3. David T.

    My 96 yr. old mother lives with my brother in a different state. I have power of attorney for her. How can I become a viable person to manage her SS account?

    • Vonda

      Hi David, thanks for using our blog to ask your question. Because of privacy and security concerns, you will not be able to conduct Social Security business on behalf of your mother unless you are her representative payee. Having a power of attorney, being an authorized representative, or having a joint bank account with your mother does not authorize you to access information on her Social Security record. If your mother does not have a representative payee and she is not capable of managing and directing her Social Security benefits, someone should consider applying to be her payee. To learn more about becoming a representative payee, you can read our publication, “A Guide for Representative Payees” or visit our Representative Payee webpage.  

      If you want to apply to be your mother’s representative payee, you can contact your local Social Security office. Please look for the general inquiry telephone number at the Social Security Office Locator. The number may appear under Show Additional Office Information. We hope this information helps.

  4. susan

    The importance of security is going to be strict nowadays and it’s really necessary for better living. I keep purchasing things online from Inthemarket but never got charged for unethical things or any misuse and that is just because of the best security so these security things play a vital role.

  5. Carrie

    Thank you for this information. It is very helpful, and I hope to see more about this in the future.

  6. Amu

    Great article, and it’s good to see how progressive institutions are in caring also for those who are deaf or hard of hearing. More could also be done digitally in making it easier for the visually impaired to make contact listen to audio versions of the website, so that they too have access to this information.

  7. Mobil S.

    android uyumlu dokunmatik ekran akıllı cep telefonları, tablet, ipad, iphone gibi mobil cihazlarla tek bir tıkla Mobil Sohbet’e katılabilırsıniz.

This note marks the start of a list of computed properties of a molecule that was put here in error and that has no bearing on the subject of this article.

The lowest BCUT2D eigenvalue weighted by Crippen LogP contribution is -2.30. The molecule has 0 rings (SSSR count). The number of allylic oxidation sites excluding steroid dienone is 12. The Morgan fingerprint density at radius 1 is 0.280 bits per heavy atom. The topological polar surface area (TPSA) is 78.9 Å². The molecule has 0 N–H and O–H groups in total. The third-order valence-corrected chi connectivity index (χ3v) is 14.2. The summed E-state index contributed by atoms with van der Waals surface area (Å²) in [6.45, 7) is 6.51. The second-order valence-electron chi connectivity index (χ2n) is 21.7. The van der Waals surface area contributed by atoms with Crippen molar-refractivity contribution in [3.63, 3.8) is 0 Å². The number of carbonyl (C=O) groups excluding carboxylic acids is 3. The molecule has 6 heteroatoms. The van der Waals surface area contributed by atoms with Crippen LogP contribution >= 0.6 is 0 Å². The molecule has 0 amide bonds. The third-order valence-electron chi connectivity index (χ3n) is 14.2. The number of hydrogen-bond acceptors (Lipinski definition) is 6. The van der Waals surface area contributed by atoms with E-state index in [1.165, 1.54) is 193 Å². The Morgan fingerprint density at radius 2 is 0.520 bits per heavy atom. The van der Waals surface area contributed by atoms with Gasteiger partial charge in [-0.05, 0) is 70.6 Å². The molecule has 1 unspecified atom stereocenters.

8. Sohbet

    yeni kişilerle tanışmanızı arkadaş bulmanızı flört etmenizi Sohbet ederek ayrıca eğlenceli zaman geçirmenizi sağlar.

  9. Pattijean S.

    My elderly Aunt received a letter purportedly from SSA saying they had been overpaying her a little each month since 2008. The letter listed each of the dates and amounts of each over payment. The total amount was $2289. It also stated she needed to repay the money within 30 days or they would begin withholding money from her SS checks in Dec 2021. How can I find out if the letter is a fraudulent scam being perpetrated on an elderly SS recipient?

    • Vonda

      Hi Pattijean, thanks for reaching out. To see if Social Security sent the letter, your aunt would need to call her local Social Security office. Please look for the general inquiry telephone number at the Social Security Office Locator. The number may appear under Show Additional Office Information. We hope this information helps.

  10. DEE

    So exactly what do you want me to do and what am I suppose to do in brief summary please.

    • Janet

      who do I contact to get a new stimulis debit card a new as I have been trying for 6 months and explain that I accidently shredded it and when I try to get in touch either by comp or phone I am informed that they have no record of me.. NO JOKE

      • Ann C.

        Hi, Janet. Please visit the IRS website for all your Economic Income Payment-related questions. If you are unable to find the answer, call the IRS hotline at 1-800-919-9835. Thanks!

Comments are closed.